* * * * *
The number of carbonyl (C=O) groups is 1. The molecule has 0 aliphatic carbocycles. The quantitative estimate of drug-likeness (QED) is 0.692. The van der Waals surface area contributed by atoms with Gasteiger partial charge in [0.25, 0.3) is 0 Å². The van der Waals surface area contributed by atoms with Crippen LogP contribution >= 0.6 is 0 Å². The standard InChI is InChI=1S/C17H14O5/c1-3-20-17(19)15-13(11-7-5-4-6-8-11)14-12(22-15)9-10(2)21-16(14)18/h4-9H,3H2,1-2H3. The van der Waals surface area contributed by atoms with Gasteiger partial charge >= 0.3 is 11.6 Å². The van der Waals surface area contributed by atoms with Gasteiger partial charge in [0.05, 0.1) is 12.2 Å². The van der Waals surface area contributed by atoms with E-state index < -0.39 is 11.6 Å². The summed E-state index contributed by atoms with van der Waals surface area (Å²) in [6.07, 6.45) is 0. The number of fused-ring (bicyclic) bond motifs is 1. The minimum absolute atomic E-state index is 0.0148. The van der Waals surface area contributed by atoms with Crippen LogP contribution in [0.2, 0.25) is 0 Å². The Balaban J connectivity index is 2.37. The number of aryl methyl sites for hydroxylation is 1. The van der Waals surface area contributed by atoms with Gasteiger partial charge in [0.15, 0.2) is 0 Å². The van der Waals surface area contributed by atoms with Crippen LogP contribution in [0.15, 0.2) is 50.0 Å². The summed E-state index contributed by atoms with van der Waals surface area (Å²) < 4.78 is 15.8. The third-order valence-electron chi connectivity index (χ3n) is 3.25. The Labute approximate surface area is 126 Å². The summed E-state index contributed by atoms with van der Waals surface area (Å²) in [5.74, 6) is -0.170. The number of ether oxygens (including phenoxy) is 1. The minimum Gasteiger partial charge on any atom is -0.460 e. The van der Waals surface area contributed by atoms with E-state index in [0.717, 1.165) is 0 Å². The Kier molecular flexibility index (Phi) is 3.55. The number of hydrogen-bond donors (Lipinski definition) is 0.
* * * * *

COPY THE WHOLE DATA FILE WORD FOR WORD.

The number of carbonyl (C=O) groups is 1. The molecule has 0 aliphatic carbocycles. The quantitative estimate of drug-likeness (QED) is 0.692. The van der Waals surface area contributed by atoms with Gasteiger partial charge in [0.25, 0.3) is 0 Å². The van der Waals surface area contributed by atoms with Crippen LogP contribution >= 0.6 is 0 Å². The standard InChI is InChI=1S/C17H14O5/c1-3-20-17(19)15-13(11-7-5-4-6-8-11)14-12(22-15)9-10(2)21-16(14)18/h4-9H,3H2,1-2H3. The van der Waals surface area contributed by atoms with Gasteiger partial charge >= 0.3 is 11.6 Å². The van der Waals surface area contributed by atoms with Gasteiger partial charge in [0.05, 0.1) is 12.2 Å². The van der Waals surface area contributed by atoms with E-state index < -0.39 is 11.6 Å². The summed E-state index contributed by atoms with van der Waals surface area (Å²) in [6.07, 6.45) is 0. The number of fused-ring (bicyclic) bond motifs is 1. The minimum absolute atomic E-state index is 0.0148. The van der Waals surface area contributed by atoms with Crippen LogP contribution in [0.2, 0.25) is 0 Å². The Balaban J connectivity index is 2.37. The number of aryl methyl sites for hydroxylation is 1. The van der Waals surface area contributed by atoms with Gasteiger partial charge in [0.15, 0.2) is 0 Å². The van der Waals surface area contributed by atoms with Crippen LogP contribution in [0.15, 0.2) is 50.0 Å². The summed E-state index contributed by atoms with van der Waals surface area (Å²) < 4.78 is 15.8. The third-order valence-electron chi connectivity index (χ3n) is 3.25. The Labute approximate surface area is 126 Å². The summed E-state index contributed by atoms with van der Waals surface area (Å²) in [5.74, 6) is -0.170. The number of ether oxygens (including phenoxy) is 1. The minimum Gasteiger partial charge on any atom is -0.460 e. The van der Waals surface area contributed by atoms with E-state index in [0.717, 1.165) is 0 Å². The Kier molecular flexibility index (Phi) is 3.55. The number of hydrogen-bond donors (Lipinski definition) is 0.